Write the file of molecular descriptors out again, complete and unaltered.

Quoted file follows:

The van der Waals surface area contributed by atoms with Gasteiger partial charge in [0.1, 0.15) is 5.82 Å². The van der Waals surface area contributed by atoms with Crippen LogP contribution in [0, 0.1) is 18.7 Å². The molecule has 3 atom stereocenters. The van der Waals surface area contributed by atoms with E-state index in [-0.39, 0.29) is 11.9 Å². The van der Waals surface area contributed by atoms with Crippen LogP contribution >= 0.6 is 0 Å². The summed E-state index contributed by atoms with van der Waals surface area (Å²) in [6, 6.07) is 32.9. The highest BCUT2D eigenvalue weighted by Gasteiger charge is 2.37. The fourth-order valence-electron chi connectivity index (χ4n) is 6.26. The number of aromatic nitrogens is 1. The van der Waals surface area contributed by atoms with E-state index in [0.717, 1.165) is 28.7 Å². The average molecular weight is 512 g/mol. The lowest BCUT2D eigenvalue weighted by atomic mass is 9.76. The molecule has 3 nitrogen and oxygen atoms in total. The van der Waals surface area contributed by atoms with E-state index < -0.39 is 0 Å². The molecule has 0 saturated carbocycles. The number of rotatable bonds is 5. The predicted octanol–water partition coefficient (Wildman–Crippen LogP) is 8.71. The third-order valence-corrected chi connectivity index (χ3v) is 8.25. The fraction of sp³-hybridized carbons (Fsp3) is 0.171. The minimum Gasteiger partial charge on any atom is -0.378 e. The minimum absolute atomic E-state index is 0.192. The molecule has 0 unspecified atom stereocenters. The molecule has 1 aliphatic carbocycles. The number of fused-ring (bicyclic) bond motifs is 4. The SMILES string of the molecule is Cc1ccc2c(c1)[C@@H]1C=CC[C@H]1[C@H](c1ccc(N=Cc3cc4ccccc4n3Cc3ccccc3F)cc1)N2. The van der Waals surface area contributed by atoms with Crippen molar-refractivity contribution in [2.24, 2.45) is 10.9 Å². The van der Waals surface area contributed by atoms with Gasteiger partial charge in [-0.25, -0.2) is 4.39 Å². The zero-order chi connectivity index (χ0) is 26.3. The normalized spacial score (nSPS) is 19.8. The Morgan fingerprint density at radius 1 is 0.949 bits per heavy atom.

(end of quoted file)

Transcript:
The van der Waals surface area contributed by atoms with Gasteiger partial charge in [0.1, 0.15) is 5.82 Å². The van der Waals surface area contributed by atoms with Crippen LogP contribution in [0, 0.1) is 18.7 Å². The molecule has 3 atom stereocenters. The van der Waals surface area contributed by atoms with E-state index in [-0.39, 0.29) is 11.9 Å². The van der Waals surface area contributed by atoms with Crippen LogP contribution >= 0.6 is 0 Å². The summed E-state index contributed by atoms with van der Waals surface area (Å²) in [6, 6.07) is 32.9. The highest BCUT2D eigenvalue weighted by Gasteiger charge is 2.37. The fourth-order valence-electron chi connectivity index (χ4n) is 6.26. The number of aromatic nitrogens is 1. The van der Waals surface area contributed by atoms with E-state index in [0.717, 1.165) is 28.7 Å². The average molecular weight is 512 g/mol. The lowest BCUT2D eigenvalue weighted by atomic mass is 9.76. The molecule has 3 nitrogen and oxygen atoms in total. The van der Waals surface area contributed by atoms with E-state index < -0.39 is 0 Å². The molecule has 0 saturated carbocycles. The number of rotatable bonds is 5. The predicted octanol–water partition coefficient (Wildman–Crippen LogP) is 8.71. The third-order valence-corrected chi connectivity index (χ3v) is 8.25. The fraction of sp³-hybridized carbons (Fsp3) is 0.171. The minimum Gasteiger partial charge on any atom is -0.378 e. The minimum absolute atomic E-state index is 0.192. The molecule has 0 unspecified atom stereocenters. The molecule has 1 aliphatic carbocycles. The number of fused-ring (bicyclic) bond motifs is 4. The SMILES string of the molecule is Cc1ccc2c(c1)[C@@H]1C=CC[C@H]1[C@H](c1ccc(N=Cc3cc4ccccc4n3Cc3ccccc3F)cc1)N2. The van der Waals surface area contributed by atoms with Crippen molar-refractivity contribution in [2.24, 2.45) is 10.9 Å². The van der Waals surface area contributed by atoms with Gasteiger partial charge in [-0.25, -0.2) is 4.39 Å². The zero-order chi connectivity index (χ0) is 26.3. The normalized spacial score (nSPS) is 19.8. The Morgan fingerprint density at radius 1 is 0.949 bits per heavy atom.